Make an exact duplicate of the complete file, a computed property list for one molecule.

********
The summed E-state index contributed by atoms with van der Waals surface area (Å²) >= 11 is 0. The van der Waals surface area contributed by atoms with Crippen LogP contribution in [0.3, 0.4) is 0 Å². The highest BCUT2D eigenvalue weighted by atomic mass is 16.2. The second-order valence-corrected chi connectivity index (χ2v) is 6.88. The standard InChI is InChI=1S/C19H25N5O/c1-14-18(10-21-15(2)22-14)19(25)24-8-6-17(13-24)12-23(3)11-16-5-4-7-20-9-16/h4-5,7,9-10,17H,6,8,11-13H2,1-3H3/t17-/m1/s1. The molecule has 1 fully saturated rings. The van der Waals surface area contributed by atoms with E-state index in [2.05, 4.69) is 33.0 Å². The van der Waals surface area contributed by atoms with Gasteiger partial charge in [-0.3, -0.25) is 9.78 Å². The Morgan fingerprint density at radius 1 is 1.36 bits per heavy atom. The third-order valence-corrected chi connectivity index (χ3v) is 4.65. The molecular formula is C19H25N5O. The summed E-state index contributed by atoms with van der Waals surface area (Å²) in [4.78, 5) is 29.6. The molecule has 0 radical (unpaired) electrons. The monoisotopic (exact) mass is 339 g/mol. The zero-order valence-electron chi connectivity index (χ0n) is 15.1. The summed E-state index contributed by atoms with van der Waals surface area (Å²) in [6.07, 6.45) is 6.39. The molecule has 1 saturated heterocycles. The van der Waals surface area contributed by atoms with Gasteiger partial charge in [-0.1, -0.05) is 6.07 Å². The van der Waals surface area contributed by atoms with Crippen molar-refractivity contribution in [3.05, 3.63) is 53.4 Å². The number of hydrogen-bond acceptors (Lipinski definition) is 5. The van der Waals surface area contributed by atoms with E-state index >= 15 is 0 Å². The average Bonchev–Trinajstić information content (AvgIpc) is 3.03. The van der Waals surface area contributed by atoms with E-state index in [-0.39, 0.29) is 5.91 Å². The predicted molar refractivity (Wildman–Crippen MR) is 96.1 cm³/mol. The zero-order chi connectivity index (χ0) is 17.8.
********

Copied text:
The summed E-state index contributed by atoms with van der Waals surface area (Å²) >= 11 is 0. The van der Waals surface area contributed by atoms with Crippen LogP contribution in [0.3, 0.4) is 0 Å². The highest BCUT2D eigenvalue weighted by atomic mass is 16.2. The second-order valence-corrected chi connectivity index (χ2v) is 6.88. The standard InChI is InChI=1S/C19H25N5O/c1-14-18(10-21-15(2)22-14)19(25)24-8-6-17(13-24)12-23(3)11-16-5-4-7-20-9-16/h4-5,7,9-10,17H,6,8,11-13H2,1-3H3/t17-/m1/s1. The molecule has 1 fully saturated rings. The van der Waals surface area contributed by atoms with E-state index in [2.05, 4.69) is 33.0 Å². The van der Waals surface area contributed by atoms with Gasteiger partial charge in [-0.3, -0.25) is 9.78 Å². The Morgan fingerprint density at radius 1 is 1.36 bits per heavy atom. The third-order valence-corrected chi connectivity index (χ3v) is 4.65. The molecular formula is C19H25N5O. The summed E-state index contributed by atoms with van der Waals surface area (Å²) in [4.78, 5) is 29.6. The molecule has 0 radical (unpaired) electrons. The monoisotopic (exact) mass is 339 g/mol. The zero-order valence-electron chi connectivity index (χ0n) is 15.1. The summed E-state index contributed by atoms with van der Waals surface area (Å²) in [6.07, 6.45) is 6.39. The molecule has 1 saturated heterocycles. The van der Waals surface area contributed by atoms with Gasteiger partial charge in [-0.1, -0.05) is 6.07 Å². The van der Waals surface area contributed by atoms with Crippen molar-refractivity contribution in [3.05, 3.63) is 53.4 Å². The number of hydrogen-bond acceptors (Lipinski definition) is 5. The van der Waals surface area contributed by atoms with E-state index >= 15 is 0 Å². The average Bonchev–Trinajstić information content (AvgIpc) is 3.03. The van der Waals surface area contributed by atoms with E-state index in [-0.39, 0.29) is 5.91 Å². The predicted molar refractivity (Wildman–Crippen MR) is 96.1 cm³/mol. The zero-order chi connectivity index (χ0) is 17.8.